It can work the opposite way, too. I’ve seen a couple of deals where a property was bought and the renovation process was completed with the expectation that it would drive up the rental rates, only to find that it’s not always so. It depends on the zip code. Developers have gone through a learning curve and seen that geography plays a major role. What’s next in the evolution of amenities?


Wilhelm: A year ago, I probably would have said having a cocktail bar in a public area was next, but we now have that at Rancho Mission Viejo. That, to me, was really going outside the box. I think amenities continue to be driven by guest needs. We go through this with the hospitality industry: Where are the Millennials going to take us?

Culture may also have a little bit of play in this. It also depends on what kind of expendable dollars residents have. Can they afford more of a resort environment? It’s definitely going to that degree today. In the future, it may mean a spa treatment.

I think every property needs to be conscientious about who its tenants are, what cultures they come from and what things people from different cultures are looking for. We have experienced that considerably on the hospitality side of the fence from the perspective of investors, travelers and local citizens, having to make a change with cultural considerations. Does it often happen that the hospitality market leads the other market sectors?

Wilhelm: It kind of goes in cycles. In the trend we’re going through today, multifamily probably took the initial lead because as unemployment goes down and people make more money, they don’t go out and buy a home, but spend more on rent. That’s what started the process. Hotels were right behind as people began to travel more. And there again, that’s geographic—there might be very little happening in one neck of the woods, but further south or west, you’d be amazed at the amount of development going on right now. Amenities are also driving single-family housing, and there’s the community engagement by the office sector, too.

How Residents Raise the Bar on Amenities

By Carrie Rossenfeld

Outdoor amenities are a huge draw for 27 Seventy Five Apts.

Residents of all ages are demanding high-style, high-function common amenities, according to R.D. Olson Construction. The firm recently completed extensive renovations on 27 Seventy Five Apts., a 468-unit garden-style apartment community in Costa Mesa, CA, owned by UDR Inc., in addition to several upscale recreation buildings for the Rancho Mission Viejo Co. in its master-planned communities Sendero and Gavilan in Rancho Mission Viejo, CA.

The 27 Seventy Five Apts., for which the locally based construction firm has served as general contractor, has been repositioned with contemporary upgrades and features. All apartment units and exteriors at the project have been renovated, infrastructure and amenities throughout have been upgraded, and the firm has also built a new, 14,000-square-foot community building and reconstructed the 3-acre lake that functions as the centerpiece of the community. Peak West Development served as construction manager for the project.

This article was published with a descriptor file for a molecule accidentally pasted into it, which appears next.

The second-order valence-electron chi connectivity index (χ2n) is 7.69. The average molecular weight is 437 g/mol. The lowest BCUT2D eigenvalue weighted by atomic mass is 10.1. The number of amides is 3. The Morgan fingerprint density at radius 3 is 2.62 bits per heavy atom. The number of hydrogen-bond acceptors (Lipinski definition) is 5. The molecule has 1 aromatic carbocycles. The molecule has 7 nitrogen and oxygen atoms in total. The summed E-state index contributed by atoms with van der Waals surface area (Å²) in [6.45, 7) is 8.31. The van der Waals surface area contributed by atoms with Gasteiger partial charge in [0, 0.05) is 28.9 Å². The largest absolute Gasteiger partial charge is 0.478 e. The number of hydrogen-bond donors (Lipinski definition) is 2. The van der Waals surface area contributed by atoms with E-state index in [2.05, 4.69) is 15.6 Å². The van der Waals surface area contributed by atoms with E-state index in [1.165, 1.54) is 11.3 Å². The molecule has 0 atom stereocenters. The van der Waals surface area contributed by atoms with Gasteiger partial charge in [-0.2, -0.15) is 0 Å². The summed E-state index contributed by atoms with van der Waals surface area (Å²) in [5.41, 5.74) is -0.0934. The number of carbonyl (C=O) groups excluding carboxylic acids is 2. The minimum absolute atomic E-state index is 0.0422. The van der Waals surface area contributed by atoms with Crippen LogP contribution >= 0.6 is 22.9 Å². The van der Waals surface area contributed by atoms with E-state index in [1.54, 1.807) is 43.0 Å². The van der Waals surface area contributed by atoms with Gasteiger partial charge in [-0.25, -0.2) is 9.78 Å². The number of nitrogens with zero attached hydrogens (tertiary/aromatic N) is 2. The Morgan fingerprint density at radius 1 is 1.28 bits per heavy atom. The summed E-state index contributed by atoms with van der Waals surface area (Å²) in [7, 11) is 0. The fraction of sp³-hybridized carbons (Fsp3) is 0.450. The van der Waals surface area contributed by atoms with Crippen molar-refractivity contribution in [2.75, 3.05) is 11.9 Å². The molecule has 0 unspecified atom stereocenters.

According to Bill Wilhelm, president of R.D. Olson Construction, “This project’s combination of construction and renovation elements, along with the need to complete the work while keeping the complex operational for residents, were challenges that our team was able to tackle head on. The result is a modern, amenity-rich apartment community that will suit the needs of the next generation of residents.”

 The updated apartments feature sleek, open living spaces with contemporary lighting, modern kitchens, luxurious bathrooms and ample windows. Community amenities include upgraded eco-friendly landscaping, lighted sport courts, a pool and outdoor lounges and grills. The newly constructed community building features a rooftop lounge, game room, conference and business centers, fitness facilities and a great room with a fireplace. The project was designed by Costa Mesa-based Newman Garrison + Partners.

 At Rancho Mission Viejo, R.D. Olson has completed four recreation buildings: Hacienda, Ranch House, Guest House and the Outpost. The 11,000-square-foot Hacienda caters to senior adults and includes a luxurious great room with bar, yoga studio and fitness center, outdoor cabanas and bocce courts. Ranch House is a 5,400-square-foot clubhouse that features an exercise room, pool, spa and water-play area for kids. The 5,800-square-foot Guest House includes a community room and full catering kitchen for residents; the OThe Outpost clubhouse at Rancho Mission Viejo features a pool and spa, complete with a bar, outdoor cabanas and bocce courts, as well as a barbecue and hammock area.utpost, a 2,200-square-foot clubhouse, features a pool and spa, complete with a bar, outdoor cabanas and bocce courts, as well as a barbecue and hammock areas. was unable to reach Wilhelm prior to deadline to discuss the evolution of high-style amenities for residents, but stay tuned for an upcoming interview with him in which we explore the subject more deeply.